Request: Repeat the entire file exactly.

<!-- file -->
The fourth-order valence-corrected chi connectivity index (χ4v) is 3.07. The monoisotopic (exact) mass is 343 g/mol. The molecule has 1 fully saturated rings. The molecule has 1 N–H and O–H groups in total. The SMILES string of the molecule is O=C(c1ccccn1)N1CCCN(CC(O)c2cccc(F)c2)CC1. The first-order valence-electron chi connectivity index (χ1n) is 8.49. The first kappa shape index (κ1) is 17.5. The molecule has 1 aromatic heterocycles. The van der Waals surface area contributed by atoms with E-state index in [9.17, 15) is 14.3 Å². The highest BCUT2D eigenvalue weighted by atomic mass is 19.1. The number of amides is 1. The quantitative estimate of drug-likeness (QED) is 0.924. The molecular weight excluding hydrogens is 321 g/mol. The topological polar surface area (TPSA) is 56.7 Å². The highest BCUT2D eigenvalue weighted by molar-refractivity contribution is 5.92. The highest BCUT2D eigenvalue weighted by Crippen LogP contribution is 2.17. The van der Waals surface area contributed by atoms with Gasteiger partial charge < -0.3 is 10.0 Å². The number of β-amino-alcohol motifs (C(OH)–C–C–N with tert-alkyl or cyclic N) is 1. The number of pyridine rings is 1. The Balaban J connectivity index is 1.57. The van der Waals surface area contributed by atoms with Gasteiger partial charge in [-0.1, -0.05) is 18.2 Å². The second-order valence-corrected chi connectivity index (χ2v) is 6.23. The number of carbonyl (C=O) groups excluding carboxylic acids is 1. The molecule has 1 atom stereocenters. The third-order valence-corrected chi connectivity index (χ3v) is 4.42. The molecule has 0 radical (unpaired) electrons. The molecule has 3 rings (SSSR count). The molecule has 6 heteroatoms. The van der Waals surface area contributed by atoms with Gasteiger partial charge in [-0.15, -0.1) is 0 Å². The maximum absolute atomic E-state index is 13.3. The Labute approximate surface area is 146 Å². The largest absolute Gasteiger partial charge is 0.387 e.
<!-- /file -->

The fourth-order valence-corrected chi connectivity index (χ4v) is 3.07. The monoisotopic (exact) mass is 343 g/mol. The molecule has 1 fully saturated rings. The molecule has 1 N–H and O–H groups in total. The SMILES string of the molecule is O=C(c1ccccn1)N1CCCN(CC(O)c2cccc(F)c2)CC1. The first-order valence-electron chi connectivity index (χ1n) is 8.49. The first kappa shape index (κ1) is 17.5. The molecule has 1 aromatic heterocycles. The van der Waals surface area contributed by atoms with E-state index in [9.17, 15) is 14.3 Å². The highest BCUT2D eigenvalue weighted by atomic mass is 19.1. The number of amides is 1. The quantitative estimate of drug-likeness (QED) is 0.924. The molecular weight excluding hydrogens is 321 g/mol. The topological polar surface area (TPSA) is 56.7 Å². The highest BCUT2D eigenvalue weighted by molar-refractivity contribution is 5.92. The highest BCUT2D eigenvalue weighted by Crippen LogP contribution is 2.17. The van der Waals surface area contributed by atoms with Gasteiger partial charge < -0.3 is 10.0 Å². The number of β-amino-alcohol motifs (C(OH)–C–C–N with tert-alkyl or cyclic N) is 1. The number of pyridine rings is 1. The Balaban J connectivity index is 1.57. The van der Waals surface area contributed by atoms with Gasteiger partial charge in [-0.1, -0.05) is 18.2 Å². The second-order valence-corrected chi connectivity index (χ2v) is 6.23. The number of carbonyl (C=O) groups excluding carboxylic acids is 1. The molecule has 1 atom stereocenters. The third-order valence-corrected chi connectivity index (χ3v) is 4.42. The molecule has 0 radical (unpaired) electrons. The molecule has 3 rings (SSSR count). The molecule has 6 heteroatoms. The van der Waals surface area contributed by atoms with Gasteiger partial charge in [-0.15, -0.1) is 0 Å². The maximum absolute atomic E-state index is 13.3. The Labute approximate surface area is 146 Å². The largest absolute Gasteiger partial charge is 0.387 e.